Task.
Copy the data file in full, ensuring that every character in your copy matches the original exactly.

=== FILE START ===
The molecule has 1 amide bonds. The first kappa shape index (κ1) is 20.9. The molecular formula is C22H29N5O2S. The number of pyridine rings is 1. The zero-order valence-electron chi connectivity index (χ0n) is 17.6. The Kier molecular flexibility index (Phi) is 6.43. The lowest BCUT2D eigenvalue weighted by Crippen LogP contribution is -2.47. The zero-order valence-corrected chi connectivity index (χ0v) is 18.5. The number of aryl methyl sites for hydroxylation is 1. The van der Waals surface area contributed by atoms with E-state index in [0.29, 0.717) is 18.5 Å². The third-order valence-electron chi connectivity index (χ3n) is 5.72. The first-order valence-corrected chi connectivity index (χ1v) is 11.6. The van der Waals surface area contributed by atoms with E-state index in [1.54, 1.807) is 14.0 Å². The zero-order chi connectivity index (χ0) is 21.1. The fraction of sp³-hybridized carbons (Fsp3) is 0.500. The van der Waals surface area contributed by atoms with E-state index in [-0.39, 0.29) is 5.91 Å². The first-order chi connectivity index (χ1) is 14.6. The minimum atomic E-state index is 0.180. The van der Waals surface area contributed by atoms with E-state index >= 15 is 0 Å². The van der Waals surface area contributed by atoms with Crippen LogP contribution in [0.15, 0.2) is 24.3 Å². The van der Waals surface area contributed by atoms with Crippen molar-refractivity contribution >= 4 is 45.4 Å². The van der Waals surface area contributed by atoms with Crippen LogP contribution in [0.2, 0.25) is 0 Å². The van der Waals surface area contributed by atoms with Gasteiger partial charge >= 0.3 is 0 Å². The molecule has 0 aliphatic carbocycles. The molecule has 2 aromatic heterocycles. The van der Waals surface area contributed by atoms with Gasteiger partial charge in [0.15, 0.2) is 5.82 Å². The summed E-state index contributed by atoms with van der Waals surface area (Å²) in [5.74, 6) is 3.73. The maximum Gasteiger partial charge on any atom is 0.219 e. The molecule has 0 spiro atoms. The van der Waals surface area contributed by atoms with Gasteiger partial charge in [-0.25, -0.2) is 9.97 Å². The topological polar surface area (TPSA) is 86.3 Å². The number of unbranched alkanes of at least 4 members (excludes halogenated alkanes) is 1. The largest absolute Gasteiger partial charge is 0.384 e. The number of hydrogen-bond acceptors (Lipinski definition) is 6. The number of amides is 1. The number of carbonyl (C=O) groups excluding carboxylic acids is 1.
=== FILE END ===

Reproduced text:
The molecule has 1 amide bonds. The first kappa shape index (κ1) is 20.9. The molecular formula is C22H29N5O2S. The number of pyridine rings is 1. The zero-order valence-electron chi connectivity index (χ0n) is 17.6. The Kier molecular flexibility index (Phi) is 6.43. The lowest BCUT2D eigenvalue weighted by Crippen LogP contribution is -2.47. The zero-order valence-corrected chi connectivity index (χ0v) is 18.5. The number of aryl methyl sites for hydroxylation is 1. The van der Waals surface area contributed by atoms with E-state index in [0.29, 0.717) is 18.5 Å². The third-order valence-electron chi connectivity index (χ3n) is 5.72. The first-order valence-corrected chi connectivity index (χ1v) is 11.6. The van der Waals surface area contributed by atoms with E-state index in [1.54, 1.807) is 14.0 Å². The zero-order chi connectivity index (χ0) is 21.1. The fraction of sp³-hybridized carbons (Fsp3) is 0.500. The van der Waals surface area contributed by atoms with E-state index in [-0.39, 0.29) is 5.91 Å². The first-order chi connectivity index (χ1) is 14.6. The minimum atomic E-state index is 0.180. The van der Waals surface area contributed by atoms with E-state index >= 15 is 0 Å². The van der Waals surface area contributed by atoms with Crippen LogP contribution in [0.15, 0.2) is 24.3 Å². The van der Waals surface area contributed by atoms with Crippen molar-refractivity contribution >= 4 is 45.4 Å². The van der Waals surface area contributed by atoms with Crippen LogP contribution in [0.2, 0.25) is 0 Å². The van der Waals surface area contributed by atoms with Gasteiger partial charge >= 0.3 is 0 Å². The molecule has 0 aliphatic carbocycles. The molecule has 2 aromatic heterocycles. The van der Waals surface area contributed by atoms with Gasteiger partial charge in [0.15, 0.2) is 5.82 Å². The summed E-state index contributed by atoms with van der Waals surface area (Å²) in [5.74, 6) is 3.73. The maximum Gasteiger partial charge on any atom is 0.219 e. The molecule has 0 spiro atoms. The van der Waals surface area contributed by atoms with Gasteiger partial charge in [-0.25, -0.2) is 9.97 Å². The topological polar surface area (TPSA) is 86.3 Å². The number of unbranched alkanes of at least 4 members (excludes halogenated alkanes) is 1. The largest absolute Gasteiger partial charge is 0.384 e. The number of hydrogen-bond acceptors (Lipinski definition) is 6. The number of amides is 1. The number of carbonyl (C=O) groups excluding carboxylic acids is 1.